At this stage, children can be very focused on the concrete details, often very curious of the physical aspects of the dead body. Still, they are very sensitive to their caregiver’s emotions and behaviors. They may express their grief as irritability, change in regular patterns, regression, and acting out behaviors, so maintaining schedules is important. Children often process their emotions through play, so themes of death, dying and funerals may be displayed with toys. Parents and caregivers are encouraged to answer questions truthfully, using simple and appropriate language.

“Barkley is sick and suffering with cancer.”
“We will have the doctor give Barkley medicine that only animals can have to help him to die.”
“When Barkley dies, his body will still be here but he will not be alive anymore.”

This is also an opportunity for adults to model appropriate expression of feelings. This not only helps the child identify what they are feeling themselves, but creates a sense of safety about experiencing emotions and expressing them appropriately.

Children 6-12

Children in this age range begin to understand death as final. They may be curious of the physical and biological aspects of the deceased. In the earlier years of this developmental phase, children may believe death is something that occurs to only the old, and only to others. Soon an understanding will occur that death can happen to anyone as well as themselves. Fear of death may occur. Acting out behaviors at home and at school may be exhibited. Social development is occurring so children may imitate how others around them respond to death or may hide their feelings in attempt to not appear “different.” It is important for parents to continue to model appropriate behaviors and be honest and factual with children.

Teenage children

These young adults are able to think abstractly about death. They understand it is the end of a physical life. At this age, teenagers are searching for identity and attempting to find a balance between independence and dependence of their caregiver. They may struggle with needing support and not wanting it. It is important to help them find personal ways to express their grief, such as writing, drawing, and talking.

In all areas of development, the ways in which parents process and display their grief will greatly impact their children’s ability to grieve. It is an important time for parents and other adults to teach children how to express grief in emotionally healthy ways free of shame or embarrassment, as these lessons are carried into adulthood.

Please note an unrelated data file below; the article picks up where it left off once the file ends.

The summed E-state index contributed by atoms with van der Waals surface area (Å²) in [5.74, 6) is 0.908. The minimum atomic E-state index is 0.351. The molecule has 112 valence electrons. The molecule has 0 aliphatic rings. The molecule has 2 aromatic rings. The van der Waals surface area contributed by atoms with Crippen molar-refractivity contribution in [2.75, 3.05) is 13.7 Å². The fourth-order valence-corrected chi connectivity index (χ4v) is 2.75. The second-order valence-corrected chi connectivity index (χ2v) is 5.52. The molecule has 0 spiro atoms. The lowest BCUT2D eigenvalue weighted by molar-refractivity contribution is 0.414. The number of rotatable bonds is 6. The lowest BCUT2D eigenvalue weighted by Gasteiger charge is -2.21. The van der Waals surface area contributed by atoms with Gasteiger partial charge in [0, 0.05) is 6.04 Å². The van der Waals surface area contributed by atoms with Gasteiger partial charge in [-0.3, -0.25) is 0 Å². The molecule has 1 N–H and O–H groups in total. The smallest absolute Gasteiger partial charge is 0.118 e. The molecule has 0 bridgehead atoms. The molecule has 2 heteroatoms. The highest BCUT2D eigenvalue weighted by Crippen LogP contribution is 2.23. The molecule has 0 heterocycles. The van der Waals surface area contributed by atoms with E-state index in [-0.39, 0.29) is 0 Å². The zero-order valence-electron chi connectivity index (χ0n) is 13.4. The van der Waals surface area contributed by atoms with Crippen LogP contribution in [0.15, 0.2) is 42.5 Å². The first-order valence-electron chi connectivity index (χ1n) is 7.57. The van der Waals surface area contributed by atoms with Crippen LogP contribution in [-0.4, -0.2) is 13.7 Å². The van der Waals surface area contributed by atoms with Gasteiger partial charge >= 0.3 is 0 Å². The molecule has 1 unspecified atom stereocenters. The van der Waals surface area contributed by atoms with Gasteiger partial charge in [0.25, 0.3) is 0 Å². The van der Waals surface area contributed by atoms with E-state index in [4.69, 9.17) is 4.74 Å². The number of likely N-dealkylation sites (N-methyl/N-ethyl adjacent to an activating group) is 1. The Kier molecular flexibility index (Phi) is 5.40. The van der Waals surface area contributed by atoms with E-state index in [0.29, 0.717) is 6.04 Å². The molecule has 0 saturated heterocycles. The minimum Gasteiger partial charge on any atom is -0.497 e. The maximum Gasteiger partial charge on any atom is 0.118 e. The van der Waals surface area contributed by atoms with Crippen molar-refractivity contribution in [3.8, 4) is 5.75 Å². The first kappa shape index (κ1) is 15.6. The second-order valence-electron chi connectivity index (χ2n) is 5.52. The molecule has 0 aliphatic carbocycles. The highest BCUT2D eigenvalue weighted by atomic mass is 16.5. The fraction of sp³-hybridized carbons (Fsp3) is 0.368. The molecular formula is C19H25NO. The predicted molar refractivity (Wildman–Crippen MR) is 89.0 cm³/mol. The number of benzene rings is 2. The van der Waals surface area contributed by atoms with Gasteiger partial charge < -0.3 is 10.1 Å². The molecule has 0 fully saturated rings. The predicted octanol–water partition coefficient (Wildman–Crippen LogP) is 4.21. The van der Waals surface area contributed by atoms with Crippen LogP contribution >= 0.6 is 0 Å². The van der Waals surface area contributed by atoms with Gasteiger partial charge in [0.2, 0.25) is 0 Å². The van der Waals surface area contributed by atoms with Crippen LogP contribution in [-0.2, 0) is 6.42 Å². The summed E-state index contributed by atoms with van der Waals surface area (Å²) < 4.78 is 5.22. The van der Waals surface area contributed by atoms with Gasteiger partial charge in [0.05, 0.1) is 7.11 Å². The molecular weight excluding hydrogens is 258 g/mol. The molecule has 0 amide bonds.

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At your own pace

The tortoise and the hare

The classic tale of the tortoise and the hare reminds us that different people take life at different speeds and that one way is not necessarily superior to another. In fact, in the story it is the slower animal that ends up arriving at the destination first. In the same way, some of us seem to move very quickly through the issues and obstacles we all face in our lives. Others need long periods of time to process their feelings and move into new states of awareness. For those of us who perceive ourselves as moving quickly, it can be painful and exasperating to deal with someone else’s slower pace. Yet, just like the tortoise and the hare, we all arrive at the same destination, together, eventually.

People who take their time with things are probably in the minority in most of the world today. We live in a time when speed and productivity are valued above almost anything else. Therefore, people who flow at a slower pace are out of sync with the world and are often pestered and prodded to go faster and do more. This can be not only frustrating but also counterproductive because the stress of being pushed to move faster than one is able to move actually slows progress. On the other hand, if a person’s style is honored and supported, they will find their way in their own time and, just like the tortoise, they might just beat the speedier, more easily distracted person to the finish line.

It’s important to remember that we are not actually in a race to get somewhere ahead of someone else, and it is difficult to judge by appearances whether one person has made more progress than another. Whether you count yourself among the fast movers or as one of the slower folks, we can all benefit from respecting the pace that those around us choose for themselves. This way, we can keep our eyes on our own journey, knowing that we will all end up together in the end.

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Making Decisions resource guide

By offering strategies for evaluating healthcare choices, assessing quality of life, making end-of-life decisions, and coping with the loss, “Making Decisions When Your Companion Animal is Sick” acts as a standalone resource for animal caregivers or as a tool to foster veterinarians and clients working through these challenging conversations.